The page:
The detection of the Coronavirus 229E in an infant recently is attributed to the use of better equipment at the National Referral Hospital’s molecular lab.

On Monday, Prime Minister Manasseh Sogavare announced that the hospital’s molecular lab had picked up a positive case of the Coronavirus 229E in one of the infants admitted at the hospital.

He went on to say that the Coronavirus 229E is an influenza-type infection and the baby had since recovered and discharged from the hospital.

Speaking to the press, Dr. Yogesh Choudary from the Ministry of Health and Medical Services (MHMS) says the Coronavirus 229E strain is different to that of COVID-19.

He says there are a number of coronaviruses and they have been around for years.

“The 229E causes minor illnesses in children, mainly runny nose, flu, fever and upper respiratory illnesses”, Dr. Yogesh says.

He says with the three type of test capabilities at the molecular lab, they now are able to test many more pathogens in the lab.

“This does not mean that this is the first time for Solomon Islands to have the coronavirus. It has been here for quite a while already”, Dr. Yogesh says.

However, he emphasised that the human coronavirus is different to that of COVID-19.

The Center for Disease Control and Prevention (CDC) says common human coronaviruses, including types 229E, NL63, OC43, and HKU1, usually cause mild to moderate upper-respiratory tract illnesses, like the common cold.

CDC says most people get infected with one or more of these viruses at some point in their lives.

The Center says common human coronaviruses should not be confused with coronavirus disease 2019 (formerly referred to as 2019 Novel Coronavirus).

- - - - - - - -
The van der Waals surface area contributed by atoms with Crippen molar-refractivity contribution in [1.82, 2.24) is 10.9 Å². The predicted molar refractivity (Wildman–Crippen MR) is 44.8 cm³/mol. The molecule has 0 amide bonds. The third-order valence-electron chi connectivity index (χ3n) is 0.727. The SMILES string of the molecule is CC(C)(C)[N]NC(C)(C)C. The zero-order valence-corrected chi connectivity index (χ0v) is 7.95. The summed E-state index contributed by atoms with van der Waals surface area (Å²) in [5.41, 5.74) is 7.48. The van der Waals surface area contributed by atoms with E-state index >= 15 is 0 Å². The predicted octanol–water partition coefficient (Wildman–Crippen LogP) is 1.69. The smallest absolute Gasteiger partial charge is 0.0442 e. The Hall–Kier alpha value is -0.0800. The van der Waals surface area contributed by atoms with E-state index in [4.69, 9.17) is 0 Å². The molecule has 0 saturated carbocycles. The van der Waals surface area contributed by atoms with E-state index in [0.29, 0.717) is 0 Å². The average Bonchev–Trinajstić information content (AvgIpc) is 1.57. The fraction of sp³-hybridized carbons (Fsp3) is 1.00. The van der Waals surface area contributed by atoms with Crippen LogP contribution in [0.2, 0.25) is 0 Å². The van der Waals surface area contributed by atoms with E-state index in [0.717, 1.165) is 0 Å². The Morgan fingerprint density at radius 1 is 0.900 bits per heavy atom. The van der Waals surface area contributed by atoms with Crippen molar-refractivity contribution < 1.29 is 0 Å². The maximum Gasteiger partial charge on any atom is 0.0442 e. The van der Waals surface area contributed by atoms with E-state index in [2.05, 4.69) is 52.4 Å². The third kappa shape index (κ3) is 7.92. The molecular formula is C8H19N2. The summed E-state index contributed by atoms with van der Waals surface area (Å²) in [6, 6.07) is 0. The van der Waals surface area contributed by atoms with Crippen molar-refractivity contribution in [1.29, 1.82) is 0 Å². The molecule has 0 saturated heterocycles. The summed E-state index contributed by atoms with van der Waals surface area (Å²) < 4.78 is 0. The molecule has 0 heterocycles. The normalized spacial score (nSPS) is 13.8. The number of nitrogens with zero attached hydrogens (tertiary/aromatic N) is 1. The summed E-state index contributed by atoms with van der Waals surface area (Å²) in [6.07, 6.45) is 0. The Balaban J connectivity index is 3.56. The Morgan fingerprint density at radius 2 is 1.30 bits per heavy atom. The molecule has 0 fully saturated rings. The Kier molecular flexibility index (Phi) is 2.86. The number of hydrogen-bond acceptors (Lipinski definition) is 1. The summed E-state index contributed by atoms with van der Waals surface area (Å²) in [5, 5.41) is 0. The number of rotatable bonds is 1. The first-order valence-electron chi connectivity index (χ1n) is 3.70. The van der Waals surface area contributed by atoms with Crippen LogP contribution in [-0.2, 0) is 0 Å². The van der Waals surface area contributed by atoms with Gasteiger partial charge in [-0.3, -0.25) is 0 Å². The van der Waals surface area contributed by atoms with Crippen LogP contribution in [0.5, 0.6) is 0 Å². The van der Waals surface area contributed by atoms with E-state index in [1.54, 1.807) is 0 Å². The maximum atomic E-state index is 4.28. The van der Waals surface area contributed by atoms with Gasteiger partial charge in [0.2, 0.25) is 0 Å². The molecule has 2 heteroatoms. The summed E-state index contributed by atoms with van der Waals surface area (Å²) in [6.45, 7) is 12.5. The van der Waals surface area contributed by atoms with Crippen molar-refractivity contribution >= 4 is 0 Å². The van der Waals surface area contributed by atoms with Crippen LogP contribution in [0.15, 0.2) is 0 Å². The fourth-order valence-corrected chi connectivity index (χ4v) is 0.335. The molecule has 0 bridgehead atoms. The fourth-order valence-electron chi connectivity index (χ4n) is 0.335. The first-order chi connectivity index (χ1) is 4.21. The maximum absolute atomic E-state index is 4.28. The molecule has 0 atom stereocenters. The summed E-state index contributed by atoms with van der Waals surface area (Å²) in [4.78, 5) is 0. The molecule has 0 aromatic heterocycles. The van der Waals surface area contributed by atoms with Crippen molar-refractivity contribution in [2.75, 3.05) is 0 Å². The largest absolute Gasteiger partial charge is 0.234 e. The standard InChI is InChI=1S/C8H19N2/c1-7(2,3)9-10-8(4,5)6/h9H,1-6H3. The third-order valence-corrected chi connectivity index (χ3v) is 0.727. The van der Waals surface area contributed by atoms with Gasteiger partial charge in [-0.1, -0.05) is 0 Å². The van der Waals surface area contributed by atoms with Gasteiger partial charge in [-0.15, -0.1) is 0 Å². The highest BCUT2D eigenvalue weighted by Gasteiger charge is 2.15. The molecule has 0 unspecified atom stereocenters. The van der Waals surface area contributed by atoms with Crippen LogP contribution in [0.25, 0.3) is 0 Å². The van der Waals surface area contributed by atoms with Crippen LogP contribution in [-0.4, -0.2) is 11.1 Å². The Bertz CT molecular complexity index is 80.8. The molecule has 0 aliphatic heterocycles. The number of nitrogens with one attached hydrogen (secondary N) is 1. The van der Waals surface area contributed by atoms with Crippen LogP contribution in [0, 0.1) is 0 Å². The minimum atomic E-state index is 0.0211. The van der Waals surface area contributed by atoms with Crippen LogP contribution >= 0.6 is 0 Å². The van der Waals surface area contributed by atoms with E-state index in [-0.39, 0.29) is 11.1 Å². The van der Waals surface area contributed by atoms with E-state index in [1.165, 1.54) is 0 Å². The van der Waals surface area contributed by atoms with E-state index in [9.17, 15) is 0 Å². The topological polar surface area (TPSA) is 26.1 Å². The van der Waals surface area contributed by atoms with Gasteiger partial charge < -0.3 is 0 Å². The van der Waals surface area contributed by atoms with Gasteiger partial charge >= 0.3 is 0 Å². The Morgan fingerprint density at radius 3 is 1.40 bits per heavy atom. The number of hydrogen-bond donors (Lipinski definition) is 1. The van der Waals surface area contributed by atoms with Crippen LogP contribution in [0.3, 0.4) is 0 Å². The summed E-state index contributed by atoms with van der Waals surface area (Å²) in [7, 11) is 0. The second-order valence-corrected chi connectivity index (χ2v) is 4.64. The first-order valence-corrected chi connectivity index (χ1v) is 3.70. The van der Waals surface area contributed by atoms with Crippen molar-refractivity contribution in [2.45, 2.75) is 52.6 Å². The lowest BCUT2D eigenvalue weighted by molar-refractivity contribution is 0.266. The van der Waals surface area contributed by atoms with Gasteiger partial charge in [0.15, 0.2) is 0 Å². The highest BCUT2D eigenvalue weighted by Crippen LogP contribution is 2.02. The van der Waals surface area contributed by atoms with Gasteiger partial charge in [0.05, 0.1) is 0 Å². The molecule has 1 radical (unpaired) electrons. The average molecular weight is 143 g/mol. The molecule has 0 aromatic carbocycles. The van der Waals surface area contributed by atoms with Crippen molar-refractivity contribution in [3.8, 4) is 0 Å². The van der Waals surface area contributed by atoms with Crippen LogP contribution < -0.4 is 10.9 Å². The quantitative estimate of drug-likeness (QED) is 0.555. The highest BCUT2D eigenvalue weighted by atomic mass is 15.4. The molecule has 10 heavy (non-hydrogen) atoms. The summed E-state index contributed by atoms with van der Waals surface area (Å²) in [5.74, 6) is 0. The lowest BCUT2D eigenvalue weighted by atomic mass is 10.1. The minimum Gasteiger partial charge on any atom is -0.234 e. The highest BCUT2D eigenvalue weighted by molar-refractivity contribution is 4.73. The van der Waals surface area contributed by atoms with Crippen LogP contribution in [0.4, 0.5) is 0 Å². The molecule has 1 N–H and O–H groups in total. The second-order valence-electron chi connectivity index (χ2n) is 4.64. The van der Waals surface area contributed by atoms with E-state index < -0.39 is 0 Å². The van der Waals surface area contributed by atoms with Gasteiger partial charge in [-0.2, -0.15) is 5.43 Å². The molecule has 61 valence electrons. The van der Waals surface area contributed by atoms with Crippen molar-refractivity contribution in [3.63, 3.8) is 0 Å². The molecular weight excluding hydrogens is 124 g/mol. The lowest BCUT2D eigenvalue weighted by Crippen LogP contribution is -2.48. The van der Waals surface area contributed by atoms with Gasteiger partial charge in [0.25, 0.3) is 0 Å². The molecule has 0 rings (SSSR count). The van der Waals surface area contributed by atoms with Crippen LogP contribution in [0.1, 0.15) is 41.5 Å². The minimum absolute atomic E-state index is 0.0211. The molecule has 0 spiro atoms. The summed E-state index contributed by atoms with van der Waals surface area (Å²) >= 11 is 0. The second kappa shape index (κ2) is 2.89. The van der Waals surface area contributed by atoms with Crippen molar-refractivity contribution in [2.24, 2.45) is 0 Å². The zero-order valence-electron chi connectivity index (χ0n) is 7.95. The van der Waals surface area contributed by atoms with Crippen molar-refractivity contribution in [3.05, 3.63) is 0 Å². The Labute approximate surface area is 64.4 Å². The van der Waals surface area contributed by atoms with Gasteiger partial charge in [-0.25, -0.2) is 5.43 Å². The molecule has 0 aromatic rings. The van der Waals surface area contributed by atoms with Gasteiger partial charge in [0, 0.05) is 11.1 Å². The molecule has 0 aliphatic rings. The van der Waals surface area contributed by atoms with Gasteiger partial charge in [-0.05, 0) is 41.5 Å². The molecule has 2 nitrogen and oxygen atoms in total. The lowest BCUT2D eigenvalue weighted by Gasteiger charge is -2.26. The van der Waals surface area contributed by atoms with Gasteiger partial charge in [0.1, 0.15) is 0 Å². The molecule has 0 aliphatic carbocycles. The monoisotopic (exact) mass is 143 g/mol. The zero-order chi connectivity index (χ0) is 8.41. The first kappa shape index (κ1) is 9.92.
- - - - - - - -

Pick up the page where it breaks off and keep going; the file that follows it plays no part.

“Human coronaviruses can sometimes cause lower-respiratory tract illnesses, such as pneumonia or bronchitis. This is more common in people with cardiopulmonary disease, people with weakened immune systems, infants, and older adults.

Common human coronaviruses usually spread from an infected person to others through;

  • the air by coughing and sneezing
  • close personal contact, like touching or shaking hands
  • touching an object or surface with the virus on it, then touching your mouth, nose, or eyes before washing your hands

The advice given by CDC is;

  • wash your hands often with soap and water for at least 20 seconds
  • avoid touching your eyes, nose, or mouth with unwashed hands
  • avoid close contact with people who are sick

Protect others when you are sick by;

  • stay home while you are sick
  • avoid close contact with others
  • cover your mouth and nose when coughing or sneezing
  • clean and disinfect objects and surfaces

The Center for Disease Control and Prevention is the national public health agency of the United States. It is a United States federal agency, under the Department of Health and Human Services.